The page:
He joined Stanford University as Professor of Computer Science in 1968, and was appointed to Stanford's first endowed chair in computer science nine years later. As a university professor he introduced a variety of new courses into the curriculum, notably Data Structures and Concrete Mathematics. In 1993 he became Professor Emeritus of The Art of Computer Programming. He has supervised the dissertations of 28 students.

Knuth began in 1962 to prepare textbooks about programming techniques, and this work evolved into a projected seven-volume series entitled The Art of Computer Programming. Volumes 1-3 first appeared in 1968, 1969, and 1973. Having revised these three in 1997, he is now working full time on the remaining volumes. Volume 4A appeared at the beginning of 2011. More than one million copies have already been printed, including translations into ten languages.

He took ten years off from that project to work on digital typography, developing the TeX system for document preparation and the METAFONT system for alphabet design. Noteworthy by-products of those activities were the WEB and CWEB languages for structured documentation, and the accompanying methodology of Literate Programming. TeX is now used to produce most of the world's scientific literature in physics and mathematics.

His research papers have been instrumental in establishing several subareas of computer science and software engineering: LR(k) parsing; attribute grammars; the Knuth-Bendix algorithm for axiomatic reasoning; empirical studies of user programs and profiles; analysis of algorithms. In general, his works have been directed towards the search for a proper balance between theory and practice.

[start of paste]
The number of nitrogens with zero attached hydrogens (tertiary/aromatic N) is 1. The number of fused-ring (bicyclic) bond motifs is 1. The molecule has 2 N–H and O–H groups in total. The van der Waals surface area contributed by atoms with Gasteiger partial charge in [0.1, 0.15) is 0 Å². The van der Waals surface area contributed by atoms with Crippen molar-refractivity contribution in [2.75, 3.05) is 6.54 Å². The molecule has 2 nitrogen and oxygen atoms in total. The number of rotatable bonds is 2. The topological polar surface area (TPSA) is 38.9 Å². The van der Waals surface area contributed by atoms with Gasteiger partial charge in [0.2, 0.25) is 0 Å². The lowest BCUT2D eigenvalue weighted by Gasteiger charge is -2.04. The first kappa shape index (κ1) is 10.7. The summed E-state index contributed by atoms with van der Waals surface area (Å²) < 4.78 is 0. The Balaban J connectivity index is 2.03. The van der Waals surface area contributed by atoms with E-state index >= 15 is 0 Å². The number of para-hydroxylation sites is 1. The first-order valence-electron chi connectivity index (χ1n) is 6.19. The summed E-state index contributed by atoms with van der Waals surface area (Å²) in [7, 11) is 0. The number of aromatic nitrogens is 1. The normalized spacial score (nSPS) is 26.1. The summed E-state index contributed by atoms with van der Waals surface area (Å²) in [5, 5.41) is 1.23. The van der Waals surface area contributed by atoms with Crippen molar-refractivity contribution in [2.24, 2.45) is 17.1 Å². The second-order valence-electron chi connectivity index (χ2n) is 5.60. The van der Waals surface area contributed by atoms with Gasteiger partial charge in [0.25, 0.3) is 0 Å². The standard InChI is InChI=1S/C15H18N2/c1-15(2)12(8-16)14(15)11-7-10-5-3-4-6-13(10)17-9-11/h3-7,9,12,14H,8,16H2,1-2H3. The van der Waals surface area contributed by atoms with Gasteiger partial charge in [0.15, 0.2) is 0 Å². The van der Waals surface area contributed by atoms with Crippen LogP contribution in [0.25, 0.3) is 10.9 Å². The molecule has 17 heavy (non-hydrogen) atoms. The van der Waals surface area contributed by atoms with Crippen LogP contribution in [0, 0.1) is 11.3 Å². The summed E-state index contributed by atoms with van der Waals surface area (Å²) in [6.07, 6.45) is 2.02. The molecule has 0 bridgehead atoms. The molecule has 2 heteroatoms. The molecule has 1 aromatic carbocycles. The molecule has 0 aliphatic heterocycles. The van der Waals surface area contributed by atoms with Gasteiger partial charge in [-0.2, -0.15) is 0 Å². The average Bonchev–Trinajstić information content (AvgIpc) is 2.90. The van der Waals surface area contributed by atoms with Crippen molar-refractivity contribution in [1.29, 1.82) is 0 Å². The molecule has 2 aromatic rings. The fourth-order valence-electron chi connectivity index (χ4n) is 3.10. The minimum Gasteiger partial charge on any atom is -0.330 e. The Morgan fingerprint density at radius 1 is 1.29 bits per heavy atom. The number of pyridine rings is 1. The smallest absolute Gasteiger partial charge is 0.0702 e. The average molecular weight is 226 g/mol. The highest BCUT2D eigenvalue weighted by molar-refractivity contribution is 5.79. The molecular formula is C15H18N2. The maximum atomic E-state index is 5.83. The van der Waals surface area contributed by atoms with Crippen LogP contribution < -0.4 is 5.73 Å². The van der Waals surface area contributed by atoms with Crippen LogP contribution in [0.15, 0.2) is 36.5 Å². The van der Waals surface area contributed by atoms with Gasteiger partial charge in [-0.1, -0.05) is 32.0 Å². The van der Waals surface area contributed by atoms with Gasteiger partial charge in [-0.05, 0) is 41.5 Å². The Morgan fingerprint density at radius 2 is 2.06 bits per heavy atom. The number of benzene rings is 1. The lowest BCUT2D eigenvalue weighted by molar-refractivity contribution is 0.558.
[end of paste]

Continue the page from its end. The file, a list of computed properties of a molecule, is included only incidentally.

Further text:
Professor Knuth received the ACM Turing Award in 1974 and became a Fellow of the British Computer Society in 1980, an Honorary Member of the IEEE in 1982. He is a member of the American Academy of Arts and Sciences, the National Academy of Sciences, and the National Academy of Engineering; he is also a foreign associate of l'Academie des Sciences (Paris), Det Norske Videnskaps-Akademi (Oslo), Bayerische Akademie der Wissenschaften (Munich), the Royal Society (London), and Rossiiskaya Akademia Nauk (Moscow). He holds five patents and has published approximately 160 papers in addition to his 28 books. He received the Medal of Science from President Carter in 1979, the American Mathematical Society's Steele Prize for expository writing in 1986, the New York Academy of Sciences Award in 1987, the J.D. Warnier Prize for software methodology in 1989, the Adelskøld Medal from the Swedish Academy of Sciences in 1994, the Harvey Prize from the Technion in 1995, and the Kyoto Prize for advanced technology in 1996. He was a charter recipient of the IEEE Computer Pioneer Award in 1982, after having received the IEEE Computer Society's W. Wallace McDowell Award in 1980; he received the IEEE's John von Neumann Medal in 1995. He holds honorary doctorates from Oxford University, the University of Paris, St. Petersburg University, and more than a dozen colleges and universities in America.

Professor Knuth lives on the Stanford campus with his wife, Jill. They have two children, John and Jennifer. Music is his main avocation.